Saturday afternoons 12 and 26 June, 1400-1800 BST both days
Tickets: £95 (OPUS members), £120 (others)
This two-part workshop is designed as an opportunity to discover and explore interpretive structures and concerns as they relate to our identities and roles. We will share and explore relevant parts of our biographies, including moments of ‘rupture’ and crisis to understand our personal and professional assumptions and pre-occupations. Apart from short introductory inputs the workshops will be experiential drawing on different socio-analytic and experiential learning methods, including role biographies.
We will be working online using ZOOM (a link will be emailed shortly before the event). Course time will be divided into blocs of on- and offline learning and we will be working individually, in small online break out groups and in the plenary, with short breaks in between.
The workshops aim to help surfacing what impacts our identities from a psycho-social point of view; to become aware of our biases and assumptions and gain a better understanding of their impact on our lives and work and emotional, intellectual and theoretical pre-occupations. The workshops are open to anyone interested in exploring these topics and willing to share their experiences in a collegiate atmosphere.
Please send queries about the event to: firstname.lastname@example.org
With a background in psychology and psychotherapy, Anna is a freelance academic, consultant, executive coach and facilitator working in corporate and academic settings and specializing in leadership and organization development. Originally from Germany, her personal and professional interests and identities are reflected by her life’s trajectory to-date, marked by many changes, new beginnings and a quest for meaning and belonging.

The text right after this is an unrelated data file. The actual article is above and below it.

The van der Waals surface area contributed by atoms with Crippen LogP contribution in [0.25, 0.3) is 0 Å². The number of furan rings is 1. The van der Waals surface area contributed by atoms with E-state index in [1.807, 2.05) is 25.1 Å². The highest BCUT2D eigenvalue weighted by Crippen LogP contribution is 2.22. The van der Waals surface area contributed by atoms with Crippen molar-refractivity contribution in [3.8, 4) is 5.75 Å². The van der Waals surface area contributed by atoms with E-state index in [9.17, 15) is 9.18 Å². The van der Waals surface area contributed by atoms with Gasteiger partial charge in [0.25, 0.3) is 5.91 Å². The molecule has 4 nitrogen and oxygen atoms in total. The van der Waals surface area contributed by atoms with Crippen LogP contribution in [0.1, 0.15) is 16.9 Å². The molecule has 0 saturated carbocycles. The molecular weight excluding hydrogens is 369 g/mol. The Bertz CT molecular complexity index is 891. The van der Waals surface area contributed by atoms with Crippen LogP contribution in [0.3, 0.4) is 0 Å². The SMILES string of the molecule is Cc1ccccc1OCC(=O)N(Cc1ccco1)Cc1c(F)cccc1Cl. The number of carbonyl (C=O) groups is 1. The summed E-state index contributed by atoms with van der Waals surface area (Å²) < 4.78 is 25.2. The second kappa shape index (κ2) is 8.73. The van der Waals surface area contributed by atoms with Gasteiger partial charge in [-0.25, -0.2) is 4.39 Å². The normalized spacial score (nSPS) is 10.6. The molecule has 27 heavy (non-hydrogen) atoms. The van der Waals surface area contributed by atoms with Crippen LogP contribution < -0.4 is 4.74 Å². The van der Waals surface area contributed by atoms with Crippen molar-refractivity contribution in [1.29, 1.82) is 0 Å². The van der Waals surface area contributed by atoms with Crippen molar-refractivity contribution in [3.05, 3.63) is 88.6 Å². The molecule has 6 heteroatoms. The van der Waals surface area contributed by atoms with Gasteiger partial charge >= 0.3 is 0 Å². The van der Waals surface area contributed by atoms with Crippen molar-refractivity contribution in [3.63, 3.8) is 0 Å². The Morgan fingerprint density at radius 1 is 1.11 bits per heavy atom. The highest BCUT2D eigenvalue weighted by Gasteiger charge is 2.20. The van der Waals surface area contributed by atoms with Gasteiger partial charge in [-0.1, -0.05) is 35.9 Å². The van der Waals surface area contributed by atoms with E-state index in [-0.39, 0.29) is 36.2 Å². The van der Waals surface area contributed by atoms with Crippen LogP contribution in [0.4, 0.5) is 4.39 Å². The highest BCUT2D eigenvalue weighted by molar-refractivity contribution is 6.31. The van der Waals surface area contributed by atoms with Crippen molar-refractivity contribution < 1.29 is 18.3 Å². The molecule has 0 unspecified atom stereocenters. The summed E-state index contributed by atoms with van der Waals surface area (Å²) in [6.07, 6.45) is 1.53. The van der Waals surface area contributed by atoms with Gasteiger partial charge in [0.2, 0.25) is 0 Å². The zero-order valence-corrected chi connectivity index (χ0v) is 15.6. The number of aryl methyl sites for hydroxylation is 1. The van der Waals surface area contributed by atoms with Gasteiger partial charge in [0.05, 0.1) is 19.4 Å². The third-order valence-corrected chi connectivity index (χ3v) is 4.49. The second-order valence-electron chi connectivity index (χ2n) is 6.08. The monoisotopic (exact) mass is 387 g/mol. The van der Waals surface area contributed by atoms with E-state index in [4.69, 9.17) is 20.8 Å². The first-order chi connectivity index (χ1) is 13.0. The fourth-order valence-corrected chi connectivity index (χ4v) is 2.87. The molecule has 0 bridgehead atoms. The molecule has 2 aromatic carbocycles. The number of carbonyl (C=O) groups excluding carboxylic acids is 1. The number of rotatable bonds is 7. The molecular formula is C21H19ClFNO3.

Erika is an organisational consultant and group relations practitioner, based in Vilnius, Lithuania. She is a co-founder and board member of the Lithuanian Group Relations Society engaged in development of system psychodynamic approach in post soviet countries of Eastern Europe and Baltic states. She is a doctoral student at the Tavistock Centre, London.
After 20 years in the civil society sector, Gyorgy is establishing an independent consultancy practice. He has supported leaders and organizations who, among other things, have organized around race, ethnic, religious and gender identities. His current interests include fostering inclusive work environments where creativity feeds on a deep appreciation of difference.
Karen Rowe is a psychotherapist with thirty years’ experience. She works in private practice in London as a psychotherapist, clinical supervisor, executive coach and organisation consultant. She has previously held senior management and lead roles in psychotherapy trainings and in forensic mental health. She sits on national ethics and professional conduct committees.
Susanne consults to international organizations at the nexus of organizational psychology and law. Born in the former East Germany in 1979, Susanne has a profound interest in biographical ruptures and transitions. A graduate of the IGA, she is currently a doctoral student at the Tavistock Centre pursuing psychosocial research.